by Becky De Oliveira

A few weeks ago, my son and I left home at 3:00 a.m. to climb Mount Massive, the third tallest mountain in the contiguous United States. Normally I wear my hiking shoes while I drive, but this time I felt like being extra clever. I wore a pair of soft and flexible Keen slip-ons with my socks and threw the hiking shoes in the backseat. I’d put them on at the trailhead and enjoy the comfort of the drive both there and back with softer shoes.

It was still dark when we arrived, and the parking lot was nearly full. I was lucky to snag the last space, next to a minivan whose driver had all his doors open making it hard for us to maneuver into the space at all. I felt a little stressed and anxious to remember everything. I’d neglected to hang my headlamp around my neck the way I usually do, so I had to dig through the pack to find it. One of my water bottles was leaking. I had some trouble seeing my extra strap well enough to tighten it sufficiently to keep my water bottles from tipping out of their pockets. The previous day I’d read a recent trail report citing early-morning mountain lions stalking hikers on this particular trail, so there was that. But, finally, we were ready to begin, and we headed up the trail chatting cheerfully—considering it was not yet 6:00 a.m. I hit “outdoor walk” on my Apple Watch so I could track our distance and time.

We were about 0.6 miles up the trail—an uphill section—when dawn illuminated the landscape enough that we could turn off our headlamps. I happened to glance down at my feet at this point, and—you guessed it—to my horror I saw that I was still wearing the Keens. In my rush to get everything together and get moving, I’d completely forgotten the hiking shoes resting peacefully on the backseat of the car.

It’s important to note that on many occasions I’ve noticed the inappropriate gear—sometimes specifically footwear—I’ve seen on Colorado’s fourteeners (mountains with an elevation of at least 14, 000 feet). There was the guy at the summit of Bierstadt wearing a pair of shiny lace-up leather dress shoes. The guy on Longs Peak wearing a black zippered leather jacket like The Fonz. “What do these jokers think this is?” I’ve asked, rhetorically. Obviously, they aren’t thinking. Obviously, they’re idiots. And now I’m one of them.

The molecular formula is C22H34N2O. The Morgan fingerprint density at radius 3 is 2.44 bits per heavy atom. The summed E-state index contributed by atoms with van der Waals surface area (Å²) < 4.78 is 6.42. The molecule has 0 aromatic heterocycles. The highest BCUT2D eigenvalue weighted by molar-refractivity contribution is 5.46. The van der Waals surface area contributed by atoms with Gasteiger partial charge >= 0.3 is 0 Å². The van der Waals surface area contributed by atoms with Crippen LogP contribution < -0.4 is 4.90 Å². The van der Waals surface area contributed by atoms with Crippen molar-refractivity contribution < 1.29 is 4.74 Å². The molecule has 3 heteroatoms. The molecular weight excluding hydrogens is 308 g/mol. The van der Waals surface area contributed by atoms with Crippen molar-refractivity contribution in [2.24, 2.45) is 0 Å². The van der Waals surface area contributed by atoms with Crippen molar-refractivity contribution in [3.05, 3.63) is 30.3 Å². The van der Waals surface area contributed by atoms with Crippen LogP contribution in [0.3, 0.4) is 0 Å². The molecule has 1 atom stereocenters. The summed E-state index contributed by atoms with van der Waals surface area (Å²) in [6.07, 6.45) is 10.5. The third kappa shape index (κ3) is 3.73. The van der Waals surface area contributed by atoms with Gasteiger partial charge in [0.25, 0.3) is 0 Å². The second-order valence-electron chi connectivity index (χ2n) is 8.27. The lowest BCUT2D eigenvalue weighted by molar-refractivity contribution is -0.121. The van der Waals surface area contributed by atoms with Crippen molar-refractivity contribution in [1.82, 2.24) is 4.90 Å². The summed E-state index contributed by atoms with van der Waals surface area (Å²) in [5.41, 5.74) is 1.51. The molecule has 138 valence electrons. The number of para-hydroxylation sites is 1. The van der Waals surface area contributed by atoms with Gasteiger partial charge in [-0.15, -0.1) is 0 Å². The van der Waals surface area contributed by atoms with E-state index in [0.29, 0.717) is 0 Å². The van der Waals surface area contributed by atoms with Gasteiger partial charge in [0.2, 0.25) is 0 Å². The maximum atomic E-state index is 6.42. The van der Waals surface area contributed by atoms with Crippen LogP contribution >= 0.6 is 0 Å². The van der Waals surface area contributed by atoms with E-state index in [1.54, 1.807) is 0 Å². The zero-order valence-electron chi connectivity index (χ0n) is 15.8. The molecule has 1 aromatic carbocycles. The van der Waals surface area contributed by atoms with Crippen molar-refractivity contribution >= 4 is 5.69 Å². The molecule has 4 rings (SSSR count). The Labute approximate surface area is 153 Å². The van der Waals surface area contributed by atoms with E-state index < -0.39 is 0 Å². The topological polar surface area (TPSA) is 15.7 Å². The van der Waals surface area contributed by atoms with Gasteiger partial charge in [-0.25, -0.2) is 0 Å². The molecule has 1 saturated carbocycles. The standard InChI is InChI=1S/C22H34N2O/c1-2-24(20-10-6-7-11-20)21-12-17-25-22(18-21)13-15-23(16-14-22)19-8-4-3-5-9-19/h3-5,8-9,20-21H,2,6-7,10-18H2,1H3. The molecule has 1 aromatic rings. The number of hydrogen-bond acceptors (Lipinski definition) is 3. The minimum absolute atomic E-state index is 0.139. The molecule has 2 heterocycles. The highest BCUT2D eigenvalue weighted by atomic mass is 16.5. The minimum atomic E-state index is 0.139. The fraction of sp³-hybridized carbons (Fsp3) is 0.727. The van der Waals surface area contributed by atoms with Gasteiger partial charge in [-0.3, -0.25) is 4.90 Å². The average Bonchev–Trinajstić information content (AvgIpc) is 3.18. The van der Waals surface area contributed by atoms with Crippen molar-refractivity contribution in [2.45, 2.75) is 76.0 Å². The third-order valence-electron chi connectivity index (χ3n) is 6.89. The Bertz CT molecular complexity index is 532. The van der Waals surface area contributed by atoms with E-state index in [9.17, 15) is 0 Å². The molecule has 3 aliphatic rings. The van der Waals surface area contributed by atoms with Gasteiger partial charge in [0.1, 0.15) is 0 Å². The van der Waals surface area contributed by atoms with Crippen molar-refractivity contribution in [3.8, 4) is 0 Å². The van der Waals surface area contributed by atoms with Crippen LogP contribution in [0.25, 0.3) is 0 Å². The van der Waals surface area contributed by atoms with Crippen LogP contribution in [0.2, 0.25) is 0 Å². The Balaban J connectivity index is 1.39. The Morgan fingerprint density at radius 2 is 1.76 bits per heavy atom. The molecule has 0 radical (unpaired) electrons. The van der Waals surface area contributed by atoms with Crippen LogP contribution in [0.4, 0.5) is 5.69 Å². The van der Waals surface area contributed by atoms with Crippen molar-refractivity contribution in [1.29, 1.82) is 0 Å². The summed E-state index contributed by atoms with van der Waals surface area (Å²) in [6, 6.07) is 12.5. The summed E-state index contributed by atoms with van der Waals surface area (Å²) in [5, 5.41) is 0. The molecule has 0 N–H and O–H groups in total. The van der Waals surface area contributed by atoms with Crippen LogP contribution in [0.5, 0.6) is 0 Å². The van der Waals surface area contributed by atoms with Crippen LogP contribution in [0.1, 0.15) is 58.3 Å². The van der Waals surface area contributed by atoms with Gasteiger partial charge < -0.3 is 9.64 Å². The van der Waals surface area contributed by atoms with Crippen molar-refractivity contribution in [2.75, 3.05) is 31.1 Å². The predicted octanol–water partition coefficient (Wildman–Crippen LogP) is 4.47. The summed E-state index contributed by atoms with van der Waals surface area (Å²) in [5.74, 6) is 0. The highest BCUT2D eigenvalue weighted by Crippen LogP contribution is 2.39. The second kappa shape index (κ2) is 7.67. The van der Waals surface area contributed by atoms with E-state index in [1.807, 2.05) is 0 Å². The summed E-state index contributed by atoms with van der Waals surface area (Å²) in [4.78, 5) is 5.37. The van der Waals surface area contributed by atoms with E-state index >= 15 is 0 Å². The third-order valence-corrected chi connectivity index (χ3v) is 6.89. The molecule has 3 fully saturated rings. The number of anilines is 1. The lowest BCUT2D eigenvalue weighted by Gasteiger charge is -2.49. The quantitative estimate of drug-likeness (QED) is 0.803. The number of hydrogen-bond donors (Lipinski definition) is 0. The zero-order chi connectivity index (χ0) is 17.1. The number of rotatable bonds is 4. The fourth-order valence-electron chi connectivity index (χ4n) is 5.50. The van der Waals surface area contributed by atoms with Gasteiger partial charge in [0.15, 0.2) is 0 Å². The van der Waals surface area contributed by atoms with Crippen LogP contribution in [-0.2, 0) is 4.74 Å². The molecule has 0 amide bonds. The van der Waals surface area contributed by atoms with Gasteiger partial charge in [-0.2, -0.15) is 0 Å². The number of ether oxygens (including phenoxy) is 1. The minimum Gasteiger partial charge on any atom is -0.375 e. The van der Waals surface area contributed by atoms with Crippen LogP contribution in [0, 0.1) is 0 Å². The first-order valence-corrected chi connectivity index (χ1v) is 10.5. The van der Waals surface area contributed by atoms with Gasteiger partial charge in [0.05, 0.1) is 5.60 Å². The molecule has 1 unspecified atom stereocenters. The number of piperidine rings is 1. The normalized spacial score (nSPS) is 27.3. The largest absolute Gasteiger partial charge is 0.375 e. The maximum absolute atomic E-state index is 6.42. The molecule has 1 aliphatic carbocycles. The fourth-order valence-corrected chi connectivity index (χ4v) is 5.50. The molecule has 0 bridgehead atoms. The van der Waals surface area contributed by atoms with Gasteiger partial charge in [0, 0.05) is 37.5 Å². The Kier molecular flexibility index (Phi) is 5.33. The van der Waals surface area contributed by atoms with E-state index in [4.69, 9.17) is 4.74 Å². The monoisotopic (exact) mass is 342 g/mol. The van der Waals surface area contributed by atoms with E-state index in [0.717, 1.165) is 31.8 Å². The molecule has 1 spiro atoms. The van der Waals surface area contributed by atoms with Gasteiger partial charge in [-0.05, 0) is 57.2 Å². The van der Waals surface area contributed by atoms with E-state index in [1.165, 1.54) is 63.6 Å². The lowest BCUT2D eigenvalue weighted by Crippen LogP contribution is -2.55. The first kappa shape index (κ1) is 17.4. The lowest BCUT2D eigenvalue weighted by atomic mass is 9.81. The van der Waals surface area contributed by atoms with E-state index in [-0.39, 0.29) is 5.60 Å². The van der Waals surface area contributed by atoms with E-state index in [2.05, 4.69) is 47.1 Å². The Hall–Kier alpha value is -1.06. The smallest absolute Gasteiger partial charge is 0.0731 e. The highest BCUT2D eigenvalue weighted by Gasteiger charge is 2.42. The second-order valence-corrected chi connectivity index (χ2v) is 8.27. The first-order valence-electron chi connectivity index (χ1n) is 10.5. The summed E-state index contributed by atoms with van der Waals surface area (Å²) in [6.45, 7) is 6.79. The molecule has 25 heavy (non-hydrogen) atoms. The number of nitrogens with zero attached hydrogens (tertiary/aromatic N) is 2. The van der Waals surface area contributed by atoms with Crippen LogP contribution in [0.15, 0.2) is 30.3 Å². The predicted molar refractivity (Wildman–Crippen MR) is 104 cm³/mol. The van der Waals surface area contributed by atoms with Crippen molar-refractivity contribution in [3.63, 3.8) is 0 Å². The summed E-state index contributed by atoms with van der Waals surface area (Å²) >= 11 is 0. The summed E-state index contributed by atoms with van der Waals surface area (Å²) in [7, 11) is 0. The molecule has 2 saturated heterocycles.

I already feel shame when hiking because I rarely have more than perhaps four of the ten essentials in my pack (Shh, don’t tell my dad!) but at least that incompetence is hidden. Who’s to know? My feet, on the other hand, are out there for anyone passing by to see.

I considered going back to the car to get the shoes, but that would have added 1.2 miles to an already 13-mile hike—one in which the threat of early afternoon lightning is always present, making an early start essential.

I made a judgement call; I hiked Mount Massive in bendy slip-on flat-style shoes—what the Keen company calls “Mary Janes.” I cringed every time we encountered another group of hikers—especially at the summit where we lingered for some time listening to a group of men from Texas or Missouri debate whether Massive was the tallest mountain in the United States (well, no) or whether it was Mount Shasta (again, no), but I couldn’t even bring myself to be particularly judgmental about it. They were having fun. My son and I were too. The weather was perfect—bright blue sky, not too much wind. We basked in the sun and in the panoramic 360-degree view of the Rockies. We shared a Reese’s Peanut Butter Cup. We were back at the car by 1:45 p.m., and my feet didn’t bother me one bit the whole way.

Yesterday, in a church discussion group, someone mentioned how much they wish there was a model of someone who actually lives life in a way that is good and admirable—the implication being that, in their view, no such model exists. I had two thoughts: first, that our model is supposed to be Jesus, and second—the more interesting thought, in my opinion—that I see models all around me, every day. Sure, not many of us are doing it “the right way.” We’re wearing the wrong shoes; we don’t know which mountains are the tallest; we come from Texas (kidding). But so what? Most of the time we muddle through, half-cocked and unprepared, and we do a reasonable job of life all the same. I look around and mostly I feel proud of us.

Paul writes, in 2 Timothy 1:7, “For God gave us a spirit not of fear but of power and love and self-control” (ESV). Doesn’t that mean that we can live with boldness and courage and stop worrying about whether we have our ducks in a row? We don’t—and we never will. We’ll climb the mountain anyway. We will live happily ever after.

 

Becky De Oliveira is a teacher, writer, and graphic designer working on special projects for the Pacific Union Conference from her home in Colorado.